These agreements, however valued by the countries involved, are only an incremental, partial solution to the larger governance questions of digital trade. 

Inherent dilemma
Ultimately, PTAs are no solution to the internet-fuelled tensions between the global and the local and the inherent dilemma that regulators face – between their desire to foster free flow of data and their unyielding wish to protect interests and values fundamental to the nation state. This dilemma becomes only more difficult to solve as the internet becomes an indispensable part of many countries’ strategies to become more efficient, productive and innovative and to position themselves better in the global economy through digital trade. 

At the same time, it is evident that digital trade can affect the capacity of domestic regulators to achieve their regulatory aims in areas as diverse as consumer protection, financial stability and health. The issue of privacy is particularly affected and controversial. The ability to seamlessly transfer large quantities of personal information to a third country with different levels of data protection can undermine privacy goals in the country exporting the data and affect the fundamental rights of its citizens. 
This regulatory dilemma is reflected in the current situation in the European Union (EU). On the one hand, it has proposed a new far-reaching initiative to create an EU Digital Single Market, tearing down existing regulatory walls and ensuring the free flow of goods and services powered by the internet. On the other, the EU Privacy Directive establishes high standards of data protection and prohibits data transfer to countries without an ‘adequate’ level of protection.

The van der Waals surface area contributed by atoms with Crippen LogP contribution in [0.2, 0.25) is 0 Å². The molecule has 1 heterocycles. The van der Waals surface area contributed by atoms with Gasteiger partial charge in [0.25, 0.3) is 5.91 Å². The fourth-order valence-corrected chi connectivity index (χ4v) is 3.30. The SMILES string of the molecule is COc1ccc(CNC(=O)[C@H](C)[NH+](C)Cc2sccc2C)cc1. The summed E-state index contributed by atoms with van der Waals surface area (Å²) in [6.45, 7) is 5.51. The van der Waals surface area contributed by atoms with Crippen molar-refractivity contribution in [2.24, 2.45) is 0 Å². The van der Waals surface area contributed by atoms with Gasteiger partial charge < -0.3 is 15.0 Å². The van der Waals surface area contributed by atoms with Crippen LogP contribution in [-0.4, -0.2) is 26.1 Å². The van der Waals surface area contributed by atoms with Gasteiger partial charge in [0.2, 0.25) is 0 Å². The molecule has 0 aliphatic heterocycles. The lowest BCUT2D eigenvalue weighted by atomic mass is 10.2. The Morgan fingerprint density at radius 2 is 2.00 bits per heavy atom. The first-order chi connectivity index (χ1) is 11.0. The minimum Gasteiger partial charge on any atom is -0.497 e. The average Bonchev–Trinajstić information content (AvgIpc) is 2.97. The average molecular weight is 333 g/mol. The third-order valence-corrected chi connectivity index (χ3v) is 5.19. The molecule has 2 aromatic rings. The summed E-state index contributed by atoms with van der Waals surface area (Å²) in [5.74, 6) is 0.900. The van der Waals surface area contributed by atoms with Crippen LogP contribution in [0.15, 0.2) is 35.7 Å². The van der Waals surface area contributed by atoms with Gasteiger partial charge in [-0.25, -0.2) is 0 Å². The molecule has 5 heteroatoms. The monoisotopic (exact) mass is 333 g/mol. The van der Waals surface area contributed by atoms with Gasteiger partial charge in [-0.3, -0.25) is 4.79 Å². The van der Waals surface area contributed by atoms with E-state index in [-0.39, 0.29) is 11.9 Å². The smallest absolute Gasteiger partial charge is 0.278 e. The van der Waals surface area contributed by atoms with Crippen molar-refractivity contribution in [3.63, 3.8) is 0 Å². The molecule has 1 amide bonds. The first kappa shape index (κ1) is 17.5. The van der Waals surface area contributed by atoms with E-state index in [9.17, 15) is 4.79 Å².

Global services, local rules
It is becoming evident that the regulation of digital trade demands an update of international trade rules. More importantly, it also appears that regulatory design for digital trade will actually depend on internal national regulatory choices, often touching upon controversial issues such as data protection or national security. 

In this sense, the freeing of trade should be matched by principles of regulating trade designed to ensure balance and foster trust in cyberspace. US academic Anupam Chander suggests that we should subscribe to the principle of legal ‘glocalisation’ – requiring global services to conform to local rules, where both the rules and their application to a particular transaction are consistent with international legal norms. Glocalisation rejects protectionism, yet maintains local safeguards over culture and security. In addition and in order to disrupt the race to the bottom, Chander argues that companies engaged in cyber trade should at the very least follow a policy of ‘do no evil’, and make an effort to comport with human rights law, thereby also counteracting authoritarian regimes and their repressive practices.

To conclude, although we talk of digital trade as a relatively narrow area of economic activity, the governance design chosen for the present and future of digital trade will have serious repercussions – for our everyday practices on Facebook and Zalando but much more importantly for our lives as citizens able to make free choices and access the wealth of information and knowledge that the internet has enabled.